With nothing more than each other and their 1988 Krogen 42′, accurately named Dauntless, Richard Bost and his wife, Julie Nariman, successfully crossed the Atlantic Ocean in 26 days last summer. Pining to plan a passage? Perhaps more inclined to read their brave account from the safety of your slip? We can all learn a thing or two about perseverance and preparedness from their story. Congratulations to Richard and Julie who have shown once again that a Kadey-Krogen is At Home on Any Sea.™ Continued on page 2 not double or triple that. Thus, we had to find a boat that consumed less than two gallons per hour and with the range to do it for 400 hours continuously. Ultimately, the single-engine Kadey-Krogen became the obvious choice with her renowned efficiency and adequate living space. Six years ago, Julie and I developed a vision. To live on a boat that could take us any place we wanted to go, in a manner we could afford. We have always enjoyed traveling together, especially to Europe to visit the friends I made when I was stationed with the Air Force (30 years ago) in Italy, Germany, and Holland. Julie has lived abroad in South Korea, and together we share a bond and mutual desire for living a vibrant life around the world. Our goal quickly became finding the boat that could make this vision happen for us.
We figured we could afford three to four thousand dollars in fuel every few years, but certainly not double or triple that. Thus, we had to find a boat that consumed less than two gallons per hour and with the range to do it for 400 hours continuously. Ultimately, the single-engine Kadey-Krogen became the obvious choice with her renowned efficiency and adequate living space.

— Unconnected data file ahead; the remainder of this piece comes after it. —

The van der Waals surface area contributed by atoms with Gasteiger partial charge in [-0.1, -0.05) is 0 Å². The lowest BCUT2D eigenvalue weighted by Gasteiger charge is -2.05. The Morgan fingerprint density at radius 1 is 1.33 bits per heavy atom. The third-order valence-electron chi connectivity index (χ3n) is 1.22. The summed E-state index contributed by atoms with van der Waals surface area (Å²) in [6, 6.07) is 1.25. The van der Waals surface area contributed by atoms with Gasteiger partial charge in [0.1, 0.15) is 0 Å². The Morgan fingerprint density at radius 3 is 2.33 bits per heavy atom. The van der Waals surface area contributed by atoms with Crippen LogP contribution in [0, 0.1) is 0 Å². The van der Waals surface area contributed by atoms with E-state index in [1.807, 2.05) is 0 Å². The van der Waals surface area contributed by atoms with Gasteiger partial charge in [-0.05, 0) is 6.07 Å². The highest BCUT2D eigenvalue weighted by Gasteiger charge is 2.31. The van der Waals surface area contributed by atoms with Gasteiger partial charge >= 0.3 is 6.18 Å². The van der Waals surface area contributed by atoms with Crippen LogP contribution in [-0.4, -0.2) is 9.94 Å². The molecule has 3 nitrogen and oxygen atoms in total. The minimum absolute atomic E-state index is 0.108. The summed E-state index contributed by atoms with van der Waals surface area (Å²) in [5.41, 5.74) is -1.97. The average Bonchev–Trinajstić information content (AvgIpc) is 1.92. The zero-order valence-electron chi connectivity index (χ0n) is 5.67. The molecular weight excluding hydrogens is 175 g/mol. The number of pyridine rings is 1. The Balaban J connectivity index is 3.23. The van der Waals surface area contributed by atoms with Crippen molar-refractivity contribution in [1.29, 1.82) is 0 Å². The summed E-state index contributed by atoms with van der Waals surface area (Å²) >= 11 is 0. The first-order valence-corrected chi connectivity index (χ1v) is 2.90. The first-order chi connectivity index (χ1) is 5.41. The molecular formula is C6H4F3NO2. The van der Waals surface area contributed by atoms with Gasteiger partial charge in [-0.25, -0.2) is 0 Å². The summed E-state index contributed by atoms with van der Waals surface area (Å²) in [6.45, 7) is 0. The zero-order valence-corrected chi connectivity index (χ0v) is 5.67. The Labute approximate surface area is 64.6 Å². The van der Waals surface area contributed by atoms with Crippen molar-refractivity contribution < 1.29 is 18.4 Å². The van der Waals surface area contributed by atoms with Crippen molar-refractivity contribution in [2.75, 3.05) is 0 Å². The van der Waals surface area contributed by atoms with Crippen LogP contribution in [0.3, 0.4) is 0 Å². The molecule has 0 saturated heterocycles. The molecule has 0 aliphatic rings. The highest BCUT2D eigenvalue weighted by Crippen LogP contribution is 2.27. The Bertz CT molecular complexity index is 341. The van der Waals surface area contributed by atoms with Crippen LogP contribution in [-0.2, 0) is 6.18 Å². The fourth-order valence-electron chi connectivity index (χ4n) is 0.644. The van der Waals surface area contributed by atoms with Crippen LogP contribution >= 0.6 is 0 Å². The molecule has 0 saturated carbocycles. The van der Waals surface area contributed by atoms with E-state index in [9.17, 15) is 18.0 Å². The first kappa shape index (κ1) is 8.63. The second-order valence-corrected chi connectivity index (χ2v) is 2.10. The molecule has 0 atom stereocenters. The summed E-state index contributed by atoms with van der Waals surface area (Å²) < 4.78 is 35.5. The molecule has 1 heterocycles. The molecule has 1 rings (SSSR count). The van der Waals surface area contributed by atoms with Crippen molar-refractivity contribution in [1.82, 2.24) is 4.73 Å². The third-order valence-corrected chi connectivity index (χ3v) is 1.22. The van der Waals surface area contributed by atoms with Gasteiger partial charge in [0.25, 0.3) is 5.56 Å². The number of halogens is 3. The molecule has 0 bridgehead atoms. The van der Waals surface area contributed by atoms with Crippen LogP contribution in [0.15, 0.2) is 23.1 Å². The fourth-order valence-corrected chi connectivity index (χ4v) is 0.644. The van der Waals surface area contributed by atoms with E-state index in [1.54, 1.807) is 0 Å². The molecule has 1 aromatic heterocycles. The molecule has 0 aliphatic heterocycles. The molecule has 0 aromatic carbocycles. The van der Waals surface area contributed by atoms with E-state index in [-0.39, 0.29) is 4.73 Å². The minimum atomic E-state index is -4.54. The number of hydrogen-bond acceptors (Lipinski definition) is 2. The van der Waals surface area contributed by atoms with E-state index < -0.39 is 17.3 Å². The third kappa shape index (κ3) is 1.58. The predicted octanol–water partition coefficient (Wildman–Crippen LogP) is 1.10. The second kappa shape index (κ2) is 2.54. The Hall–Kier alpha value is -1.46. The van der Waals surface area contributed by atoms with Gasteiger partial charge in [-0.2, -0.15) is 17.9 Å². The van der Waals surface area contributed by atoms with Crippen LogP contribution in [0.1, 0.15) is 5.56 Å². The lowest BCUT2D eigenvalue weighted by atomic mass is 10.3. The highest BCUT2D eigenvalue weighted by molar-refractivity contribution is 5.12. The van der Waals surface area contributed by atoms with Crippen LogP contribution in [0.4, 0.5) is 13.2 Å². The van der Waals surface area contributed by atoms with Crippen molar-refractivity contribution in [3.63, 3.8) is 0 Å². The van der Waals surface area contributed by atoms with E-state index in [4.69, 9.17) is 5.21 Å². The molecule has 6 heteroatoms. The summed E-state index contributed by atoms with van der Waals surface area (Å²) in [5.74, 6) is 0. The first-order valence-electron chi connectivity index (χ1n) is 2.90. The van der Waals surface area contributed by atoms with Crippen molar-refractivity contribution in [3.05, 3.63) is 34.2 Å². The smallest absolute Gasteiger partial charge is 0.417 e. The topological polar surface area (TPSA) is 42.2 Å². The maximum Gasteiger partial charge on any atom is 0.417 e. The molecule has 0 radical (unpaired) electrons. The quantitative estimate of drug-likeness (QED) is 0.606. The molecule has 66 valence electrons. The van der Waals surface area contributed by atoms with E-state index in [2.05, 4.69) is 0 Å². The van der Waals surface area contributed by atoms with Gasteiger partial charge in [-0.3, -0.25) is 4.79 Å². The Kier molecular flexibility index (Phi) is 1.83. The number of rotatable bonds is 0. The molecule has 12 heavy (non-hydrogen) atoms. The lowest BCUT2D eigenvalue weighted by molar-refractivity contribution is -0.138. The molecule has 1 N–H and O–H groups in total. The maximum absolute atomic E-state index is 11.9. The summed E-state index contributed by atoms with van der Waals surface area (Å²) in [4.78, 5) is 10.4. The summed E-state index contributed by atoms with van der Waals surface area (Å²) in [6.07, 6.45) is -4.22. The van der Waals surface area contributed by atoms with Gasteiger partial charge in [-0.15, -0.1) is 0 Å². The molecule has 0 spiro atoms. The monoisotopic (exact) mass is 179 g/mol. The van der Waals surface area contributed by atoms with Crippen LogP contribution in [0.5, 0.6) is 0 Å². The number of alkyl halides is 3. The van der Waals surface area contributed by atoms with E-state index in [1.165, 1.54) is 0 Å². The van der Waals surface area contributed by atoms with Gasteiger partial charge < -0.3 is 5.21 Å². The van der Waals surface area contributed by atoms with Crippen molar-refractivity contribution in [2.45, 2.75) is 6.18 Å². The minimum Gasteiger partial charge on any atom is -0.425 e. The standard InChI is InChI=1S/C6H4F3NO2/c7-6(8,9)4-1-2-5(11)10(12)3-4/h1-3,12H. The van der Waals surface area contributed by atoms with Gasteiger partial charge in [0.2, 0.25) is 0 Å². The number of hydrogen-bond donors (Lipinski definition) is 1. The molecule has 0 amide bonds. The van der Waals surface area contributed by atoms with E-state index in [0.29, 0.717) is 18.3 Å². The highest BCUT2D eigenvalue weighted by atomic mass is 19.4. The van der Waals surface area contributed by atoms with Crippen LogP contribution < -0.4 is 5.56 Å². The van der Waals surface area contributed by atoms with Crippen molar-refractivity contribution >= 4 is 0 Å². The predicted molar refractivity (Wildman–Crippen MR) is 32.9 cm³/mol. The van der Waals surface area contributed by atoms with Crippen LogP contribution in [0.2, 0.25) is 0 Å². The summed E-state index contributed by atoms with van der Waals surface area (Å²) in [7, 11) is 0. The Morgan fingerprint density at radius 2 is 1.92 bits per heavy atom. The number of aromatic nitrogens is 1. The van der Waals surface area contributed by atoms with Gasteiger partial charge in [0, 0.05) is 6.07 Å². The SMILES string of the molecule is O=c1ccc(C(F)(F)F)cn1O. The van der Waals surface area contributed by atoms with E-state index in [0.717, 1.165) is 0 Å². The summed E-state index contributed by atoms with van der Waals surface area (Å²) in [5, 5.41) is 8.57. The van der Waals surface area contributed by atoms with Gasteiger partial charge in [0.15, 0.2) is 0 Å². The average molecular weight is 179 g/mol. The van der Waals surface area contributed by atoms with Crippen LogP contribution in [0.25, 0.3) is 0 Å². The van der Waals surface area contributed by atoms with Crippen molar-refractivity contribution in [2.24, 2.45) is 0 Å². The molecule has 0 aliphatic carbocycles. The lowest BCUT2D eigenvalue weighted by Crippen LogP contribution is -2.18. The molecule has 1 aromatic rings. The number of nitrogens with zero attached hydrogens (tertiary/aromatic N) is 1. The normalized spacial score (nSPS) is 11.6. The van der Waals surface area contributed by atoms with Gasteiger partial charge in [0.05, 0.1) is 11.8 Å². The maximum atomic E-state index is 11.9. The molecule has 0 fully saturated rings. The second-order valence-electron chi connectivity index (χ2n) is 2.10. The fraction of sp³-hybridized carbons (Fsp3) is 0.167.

Picking up an issue of PassageMaker magazine set our journey in motion. That reading led to Robert Beebe’s book, Passagemaking Under Power, and Les Weatherrit’s books, Atlantic Crossings and Your First Atlantic Crossing. Then I proceeded to read anything and everything about people in small boats, buying small boats, fixing small boats, making passages in small boats, until within months, there was nothing else to read about powerboats. So I continued to read about making passages in sailboats.
In the midst of our boat search, we made sure to get some practical experience. We registered for Captain Bob’s Trawler School, a four-day, four-night learning experience in Southern Florida. Julie hadn’t done most of the reading I had, and she wanted to see if this was a viable lifestyle for the both of us. The answer after trawler school, despite being chased out of the water by a dolphin, was yes!
I also joined the Coast Guard Auxiliary and was able to spend time on boats once or twice a week for six months. I quickly became confident and comfortable tying knots, docking, navigating, using radio communications, etc. When we bought Dauntless, a 1988 Krogen 42′, from Kadey-Krogen Yachts in 2011, we didn’t hesitate to take her straight out to the ocean the first day we owned her. We ended up buying Dauntless a little earlier than we had originally planned. That was fortunate because it gave us the opportunity to move the boat up and down the East Coast, to get the paravane stabilizers installed, and finally cruise back up to New England, to ready her for our passage across the North Atlantic.
We ended up with more than 1,300 hours and 7,000 nautical miles under our belts before we took the next big step. Passage preparations What did the boat preparations entail? We needed to add a form of stabilization, an AIS transceiver, a fuel polishing system, and communication beyond VHF. Other things like a water maker and 12-volt fridge and freezer were also on our list.
Additionally, we stocked spare parts for our trusty Ford Lehman SP135 engine and changed the three heat exchangers, the fan belt and the raw water impeller. We added a dedicated computer for the boat with dual monitors, Maretron data sensors, including a new solid state compass and Rose Points’ Coastal Explorer navigation program, which allowed us to use new, less expensive worldwide charts (C-Maps) from Jeppesen. Of course we were able to do all of these things because of our trust fund. Not.